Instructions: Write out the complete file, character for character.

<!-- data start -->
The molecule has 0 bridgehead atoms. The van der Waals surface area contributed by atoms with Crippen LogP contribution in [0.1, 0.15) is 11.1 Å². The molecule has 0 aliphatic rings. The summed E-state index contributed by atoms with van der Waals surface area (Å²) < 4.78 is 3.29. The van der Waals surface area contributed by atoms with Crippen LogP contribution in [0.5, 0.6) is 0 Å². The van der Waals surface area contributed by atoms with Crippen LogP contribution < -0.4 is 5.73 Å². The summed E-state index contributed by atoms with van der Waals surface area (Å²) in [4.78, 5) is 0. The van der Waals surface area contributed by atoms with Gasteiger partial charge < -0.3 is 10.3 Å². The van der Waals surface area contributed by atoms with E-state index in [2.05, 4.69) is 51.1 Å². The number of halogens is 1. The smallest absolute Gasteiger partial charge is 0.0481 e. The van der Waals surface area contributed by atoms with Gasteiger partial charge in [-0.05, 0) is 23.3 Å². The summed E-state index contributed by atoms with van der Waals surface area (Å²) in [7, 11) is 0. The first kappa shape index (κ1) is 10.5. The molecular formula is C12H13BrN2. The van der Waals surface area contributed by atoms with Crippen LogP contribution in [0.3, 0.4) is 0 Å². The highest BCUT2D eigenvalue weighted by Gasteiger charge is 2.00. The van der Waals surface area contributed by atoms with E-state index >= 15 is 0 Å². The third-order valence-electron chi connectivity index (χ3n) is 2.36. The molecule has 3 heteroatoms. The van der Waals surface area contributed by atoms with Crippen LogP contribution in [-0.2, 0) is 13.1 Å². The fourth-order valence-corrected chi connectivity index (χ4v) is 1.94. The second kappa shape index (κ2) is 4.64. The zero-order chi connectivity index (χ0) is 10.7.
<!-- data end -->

The molecule has 0 bridgehead atoms. The van der Waals surface area contributed by atoms with Crippen LogP contribution in [0.1, 0.15) is 11.1 Å². The molecule has 0 aliphatic rings. The summed E-state index contributed by atoms with van der Waals surface area (Å²) < 4.78 is 3.29. The van der Waals surface area contributed by atoms with Crippen LogP contribution in [0.5, 0.6) is 0 Å². The van der Waals surface area contributed by atoms with Crippen LogP contribution < -0.4 is 5.73 Å². The summed E-state index contributed by atoms with van der Waals surface area (Å²) in [4.78, 5) is 0. The van der Waals surface area contributed by atoms with Gasteiger partial charge < -0.3 is 10.3 Å². The van der Waals surface area contributed by atoms with E-state index in [2.05, 4.69) is 51.1 Å². The number of halogens is 1. The smallest absolute Gasteiger partial charge is 0.0481 e. The van der Waals surface area contributed by atoms with Gasteiger partial charge in [-0.05, 0) is 23.3 Å². The summed E-state index contributed by atoms with van der Waals surface area (Å²) in [7, 11) is 0. The first kappa shape index (κ1) is 10.5. The molecular formula is C12H13BrN2. The van der Waals surface area contributed by atoms with Crippen LogP contribution in [0.3, 0.4) is 0 Å². The highest BCUT2D eigenvalue weighted by Gasteiger charge is 2.00. The van der Waals surface area contributed by atoms with E-state index >= 15 is 0 Å². The third-order valence-electron chi connectivity index (χ3n) is 2.36. The molecule has 3 heteroatoms. The van der Waals surface area contributed by atoms with Crippen LogP contribution in [-0.2, 0) is 13.1 Å². The fourth-order valence-corrected chi connectivity index (χ4v) is 1.94. The second kappa shape index (κ2) is 4.64. The zero-order chi connectivity index (χ0) is 10.7.